Canterbury Tales, Chaucer’s Praise of Spring and Adventure


In my beginning…..

These were days when the sweet coastal towns just north of San Diego were minimally populated so that you might know each neighbor to capacity and yet not find that punishing.

The one public high school for six or ten towns was in Encinitas. It had a large campus and small enrollment. Open brown grass courtyards and a sometimes tall palm divided several buildings. Covered walkways edged the rows of one story classrooms which had the bare wood simplicity of an army barracks. There was little done to prettify or fuss.  For despite a setting in roiling paradise it was a serious place of learning.

When I reached Grade 10 I was placed in Mr. Walker’s English~ Language and History Class. He taught to restless sun-drenched kids who wanted more than sitting to be barefoot in a wet run on surf you could hear distantly breaking from the classroom’s open doors, the classrooms of San Dieguito Union High School.

Mr Walker was a sweet, enlightened man, trim and small in stature, crisply groomed right to his perfect bow tie in the collar of an ironed short-sleeved shirt, gray trousers with a good leather belt and polished buckle, and he had a bristling crew cut that was gray.  I can picture this today.  I am older now than he was then.

He presented for our pleasure a love of our native tongue, its history and classic treasures because he knew of their intrinsic thrill. Mr Walker interrupted our narrow focus, our brainless noise, our confused electrifying romances, and saturated our questing hearts. He taught us Chaucer in old English. It was stun-to-the-quick beautiful, to hear, and learn, and group-recite, and understand (as all juveniles can) complex poetry. I remember every line Mr Walker said and wrote on chalkboard. And I am older now than he was then.

And if I were to properly credit the lust for adventure that seized the aching heart of the child I was, surely it would come chiefest that Mr Walker told in hushed but robust reverence of a man who lived 600 years before my birth, a poet who described the impact of spring in every dancing molecule around his head and eye on his way to unknown lands as commonplace March became brilliant April, on his pilgrimage for wisdom, from companions, to an unseen healing sage, caught in a thrall for new experience.

Chaucer, 1340 to  1400  

The Prologue to The Book of the Tales of Canterbury in Middle English

Whan that aprill with his shoures soote
The droghte of march hath perced to the roote,
And bathed every veyne in swich licour
Of which vertu engendred is the flour;
Whan zephirus eek with his sweete breeth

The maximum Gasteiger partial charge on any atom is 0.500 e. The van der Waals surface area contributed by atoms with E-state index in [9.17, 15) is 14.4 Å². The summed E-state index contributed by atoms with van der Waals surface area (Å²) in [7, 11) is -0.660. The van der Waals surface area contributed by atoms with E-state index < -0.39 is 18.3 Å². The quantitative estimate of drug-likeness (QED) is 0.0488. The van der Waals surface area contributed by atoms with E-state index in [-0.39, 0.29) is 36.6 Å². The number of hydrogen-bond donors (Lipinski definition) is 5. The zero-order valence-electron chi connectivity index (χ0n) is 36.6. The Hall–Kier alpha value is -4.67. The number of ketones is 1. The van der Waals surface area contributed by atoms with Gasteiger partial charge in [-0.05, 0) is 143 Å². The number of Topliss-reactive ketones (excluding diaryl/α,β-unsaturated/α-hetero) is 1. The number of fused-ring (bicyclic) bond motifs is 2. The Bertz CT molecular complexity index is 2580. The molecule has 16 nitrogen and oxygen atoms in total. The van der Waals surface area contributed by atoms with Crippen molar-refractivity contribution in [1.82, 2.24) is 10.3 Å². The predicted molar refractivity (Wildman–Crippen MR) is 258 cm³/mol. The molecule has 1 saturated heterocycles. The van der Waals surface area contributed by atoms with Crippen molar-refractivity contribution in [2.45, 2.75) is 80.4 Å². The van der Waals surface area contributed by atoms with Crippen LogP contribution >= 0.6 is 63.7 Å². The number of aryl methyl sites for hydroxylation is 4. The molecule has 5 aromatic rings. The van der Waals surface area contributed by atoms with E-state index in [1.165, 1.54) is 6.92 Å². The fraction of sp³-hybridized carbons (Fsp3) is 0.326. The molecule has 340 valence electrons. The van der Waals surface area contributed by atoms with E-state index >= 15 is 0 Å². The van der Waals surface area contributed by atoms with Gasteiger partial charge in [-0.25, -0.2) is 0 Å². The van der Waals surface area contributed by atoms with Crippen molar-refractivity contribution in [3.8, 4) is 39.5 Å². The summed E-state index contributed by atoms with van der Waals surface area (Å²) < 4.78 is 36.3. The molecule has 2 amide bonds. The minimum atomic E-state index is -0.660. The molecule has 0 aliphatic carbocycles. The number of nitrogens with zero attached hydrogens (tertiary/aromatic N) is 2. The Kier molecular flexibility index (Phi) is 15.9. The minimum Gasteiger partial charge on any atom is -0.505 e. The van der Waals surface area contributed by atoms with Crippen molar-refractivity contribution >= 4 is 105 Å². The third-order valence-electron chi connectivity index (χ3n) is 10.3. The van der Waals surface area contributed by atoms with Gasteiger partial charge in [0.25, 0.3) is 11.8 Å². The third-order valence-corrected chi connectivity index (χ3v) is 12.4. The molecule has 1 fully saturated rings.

Inspired hath in every holt and heeth
Tendre croppes, and the yonge sonne
Hath in the ram his halve cours yronne,
And smale foweles maken melodye,
That slepen al the nyght with open ye
(so priketh hem nature in hir corages);
Thanne longen folk to goon on pilgrimages,
And palmeres for to seken straunge strondes,
To ferne halwes, kowthe in sondry londes;
And specially from every shires ende
Of engelond to caunterbury they wende,
The hooly blisful martir for to seke,
That hem hath holpen whan that they were seeke.
Bifil that in that seson on a day,
In southwerk at the tabard as I lay
Redy to wenden on my pilgrymage
To caunterbury with ful devout corage……..

A translation to modern English…maybe not the best but adequate…
When April with his showers sweet with fruit
The drought of March has pierced unto the root
And bathed each vein with liquor that has power
To generate therein and sire the flower;
When Zephyr also has, with his sweet breath,
Quickened again, in every holt and heath,
The tender shoots and buds, and the young sun
Into the Ram one half his course has run,
And many little birds make melody
That sleep through all the night with open eye
(So Nature pricks them on to ramp and rage)-
Then do folk long to go on pilgrimage,
And palmers to go seeking out strange strands,
To distant shrines well known in sundry lands.
And specially from every shire’s end
Of England they to Canterbury wend,
The holy blessed martyr there to seek
Who help ed them when they lay so ill and weal
Befell that, in that season, on a day
In Southwark, at the Tabard, as I lay
Ready to start upon my pilgrimage
To Canterbury, full of devout homage……

Get thee to thy Canterbury, stranger and friend.

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4 thoughts on “Canterbury Tales, Chaucer’s Praise of Spring and Adventure

  1. What a wonderful post! I’ve just been reading “The Mother Tongue” by Bill Bryson and am in the middle of the chapter on how our words evolved (including the journey from Chaucer’s English to the multitude of variations we find today). Really fun stuff. Great tribute to a fantastic teacher. Wish the good ones weren’t so few and far between…. and appreciated more. The really great ones should be compensated at least on a scale with adult men who play ball. 😀

    PS loved the tribute to you at Giblets and Flapdoodle!

    • Thanks for all you said, Gunta. I’m so glad this hit with someone else interested in English origins. I didn’t go into that but it was part of the excitement, the where does THAT come from curiosity. I had a copy of Canterbury Tales in paperback from high school I ended up selling in the gallery in Big Sur. Passing Mr Walker on to the next bright-eyed student. It still amazes me that I learned it so thoroughly, it went to places inside I have yet to understand. I think English is really the most beautiful, precise language of all, full of play, good humor, and a plethora of choices for expressing feeling. I get the same experience reading poet John Dunne. And Byron. And Shelley. She walks in beauty like the night. For instance.
      And thanks about John Hayes blog on my life. My goodness, what a tribute he made, very touching to me that he did. Beaming for days!

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